“You know that my constituents have been complaining about the congestion (in this area),” Chin added. “For them to see all these buses coming, especially during rush hour, and then making that turn where all those streets are so congested — it might work in a model, but in reality (the plan seems unrealistic).”

DOT Commissioner Polly Trottenberg conceded that the plan will only work if automobile traffic is reduced on the bridge (4,000 cars now cross during peak periods). This is why, she said, it’s necessary to restrict the bridge to vehicles carrying three or more passengers during rush hour.

In response, Chin said, “I fully support HOV lanes. We should implement them now… There are too many cars coming in (to Manhattan) with just one person in them… (Implementing HOV lanes) could help minimize congestion we have already.” Chin also raised concerns about the MTA’s planning for more passengers on alternate subway routes. Specifically mentioning the J and F lines, Chin said, “MTA, are you prepared to accommodate more riders on those platforms.? It’s already extremely crowded.”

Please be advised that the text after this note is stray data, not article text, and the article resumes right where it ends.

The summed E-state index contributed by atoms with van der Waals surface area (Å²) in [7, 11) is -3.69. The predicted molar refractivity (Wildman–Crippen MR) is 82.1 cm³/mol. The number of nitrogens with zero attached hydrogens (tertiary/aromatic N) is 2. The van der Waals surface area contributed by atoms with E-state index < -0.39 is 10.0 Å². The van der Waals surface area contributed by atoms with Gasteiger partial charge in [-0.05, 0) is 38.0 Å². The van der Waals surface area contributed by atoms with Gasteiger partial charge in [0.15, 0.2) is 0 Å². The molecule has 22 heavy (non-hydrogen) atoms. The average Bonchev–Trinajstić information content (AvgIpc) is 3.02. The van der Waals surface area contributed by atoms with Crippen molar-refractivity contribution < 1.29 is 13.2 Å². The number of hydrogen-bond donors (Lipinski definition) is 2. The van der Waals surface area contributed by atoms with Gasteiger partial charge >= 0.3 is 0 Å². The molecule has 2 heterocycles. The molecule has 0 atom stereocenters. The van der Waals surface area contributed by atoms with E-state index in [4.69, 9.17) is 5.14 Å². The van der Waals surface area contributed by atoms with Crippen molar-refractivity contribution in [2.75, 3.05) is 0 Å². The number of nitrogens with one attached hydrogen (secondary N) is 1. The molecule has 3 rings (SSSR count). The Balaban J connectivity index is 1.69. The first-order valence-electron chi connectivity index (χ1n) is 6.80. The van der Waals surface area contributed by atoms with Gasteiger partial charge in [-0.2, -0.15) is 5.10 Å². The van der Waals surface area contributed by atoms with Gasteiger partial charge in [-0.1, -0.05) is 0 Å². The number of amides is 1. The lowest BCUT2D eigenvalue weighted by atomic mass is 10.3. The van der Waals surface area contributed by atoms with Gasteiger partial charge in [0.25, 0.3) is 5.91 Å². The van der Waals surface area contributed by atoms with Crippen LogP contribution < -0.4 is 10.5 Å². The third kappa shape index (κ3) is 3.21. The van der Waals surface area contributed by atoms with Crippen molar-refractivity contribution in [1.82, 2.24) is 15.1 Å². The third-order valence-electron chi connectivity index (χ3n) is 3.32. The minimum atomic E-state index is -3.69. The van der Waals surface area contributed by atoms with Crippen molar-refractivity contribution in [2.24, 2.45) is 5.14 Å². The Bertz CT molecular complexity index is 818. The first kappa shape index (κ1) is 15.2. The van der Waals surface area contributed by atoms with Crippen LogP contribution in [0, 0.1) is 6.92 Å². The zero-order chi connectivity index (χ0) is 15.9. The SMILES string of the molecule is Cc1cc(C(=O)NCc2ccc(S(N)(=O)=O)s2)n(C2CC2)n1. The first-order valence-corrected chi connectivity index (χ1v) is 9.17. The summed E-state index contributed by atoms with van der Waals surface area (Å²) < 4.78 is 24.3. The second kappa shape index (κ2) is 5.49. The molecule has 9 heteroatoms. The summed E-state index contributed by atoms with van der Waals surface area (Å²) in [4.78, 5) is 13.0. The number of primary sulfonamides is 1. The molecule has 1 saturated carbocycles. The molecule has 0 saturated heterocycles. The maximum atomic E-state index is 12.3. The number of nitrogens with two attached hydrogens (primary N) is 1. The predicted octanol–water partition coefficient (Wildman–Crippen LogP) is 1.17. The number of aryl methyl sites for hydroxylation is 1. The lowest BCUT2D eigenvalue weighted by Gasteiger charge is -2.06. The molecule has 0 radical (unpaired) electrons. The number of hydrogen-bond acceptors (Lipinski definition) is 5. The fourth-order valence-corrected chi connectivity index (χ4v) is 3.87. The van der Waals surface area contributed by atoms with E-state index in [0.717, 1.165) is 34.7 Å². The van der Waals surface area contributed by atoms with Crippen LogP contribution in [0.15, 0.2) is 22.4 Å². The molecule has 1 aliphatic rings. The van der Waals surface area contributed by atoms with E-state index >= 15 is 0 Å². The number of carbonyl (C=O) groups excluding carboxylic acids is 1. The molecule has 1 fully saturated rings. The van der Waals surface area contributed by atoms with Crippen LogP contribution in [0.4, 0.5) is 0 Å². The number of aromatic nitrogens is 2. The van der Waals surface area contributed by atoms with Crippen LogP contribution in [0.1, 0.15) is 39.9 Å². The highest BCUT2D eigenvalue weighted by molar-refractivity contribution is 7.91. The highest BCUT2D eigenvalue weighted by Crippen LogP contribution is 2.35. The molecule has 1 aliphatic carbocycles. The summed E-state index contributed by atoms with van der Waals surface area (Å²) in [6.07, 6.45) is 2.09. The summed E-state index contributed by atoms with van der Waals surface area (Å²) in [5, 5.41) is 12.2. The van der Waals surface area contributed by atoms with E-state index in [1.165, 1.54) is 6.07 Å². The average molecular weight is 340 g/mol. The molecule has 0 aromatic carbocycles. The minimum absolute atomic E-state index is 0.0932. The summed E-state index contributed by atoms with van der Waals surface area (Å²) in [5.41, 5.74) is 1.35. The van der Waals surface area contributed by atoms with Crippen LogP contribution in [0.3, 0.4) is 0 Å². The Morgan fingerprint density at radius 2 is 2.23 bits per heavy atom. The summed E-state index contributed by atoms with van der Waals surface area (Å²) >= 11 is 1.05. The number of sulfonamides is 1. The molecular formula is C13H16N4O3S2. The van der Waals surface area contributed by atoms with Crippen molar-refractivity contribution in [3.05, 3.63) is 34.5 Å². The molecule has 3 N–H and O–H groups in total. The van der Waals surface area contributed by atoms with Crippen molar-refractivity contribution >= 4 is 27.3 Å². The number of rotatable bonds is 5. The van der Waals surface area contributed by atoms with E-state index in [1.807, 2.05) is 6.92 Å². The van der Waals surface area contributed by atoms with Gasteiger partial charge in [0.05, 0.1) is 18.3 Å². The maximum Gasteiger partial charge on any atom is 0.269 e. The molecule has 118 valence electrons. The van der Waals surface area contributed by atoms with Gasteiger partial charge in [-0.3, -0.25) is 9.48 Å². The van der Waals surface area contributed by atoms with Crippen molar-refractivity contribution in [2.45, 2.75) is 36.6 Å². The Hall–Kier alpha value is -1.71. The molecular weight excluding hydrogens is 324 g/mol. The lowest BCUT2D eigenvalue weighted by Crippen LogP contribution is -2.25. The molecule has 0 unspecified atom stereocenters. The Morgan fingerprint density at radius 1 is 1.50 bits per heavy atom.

During the hearing, MTA and DOT officials acknowledged the issues raised by Council members, but they said the L Train shutdown poses many difficult transportation challenges. No matter how much planning takes place, they suggested, commuters are going to feel the pain. They pledged to continue a dialogue with Council members and to reach out to local community boards to solicit feedback.

Click here to watch the video from yesterday’s hearing.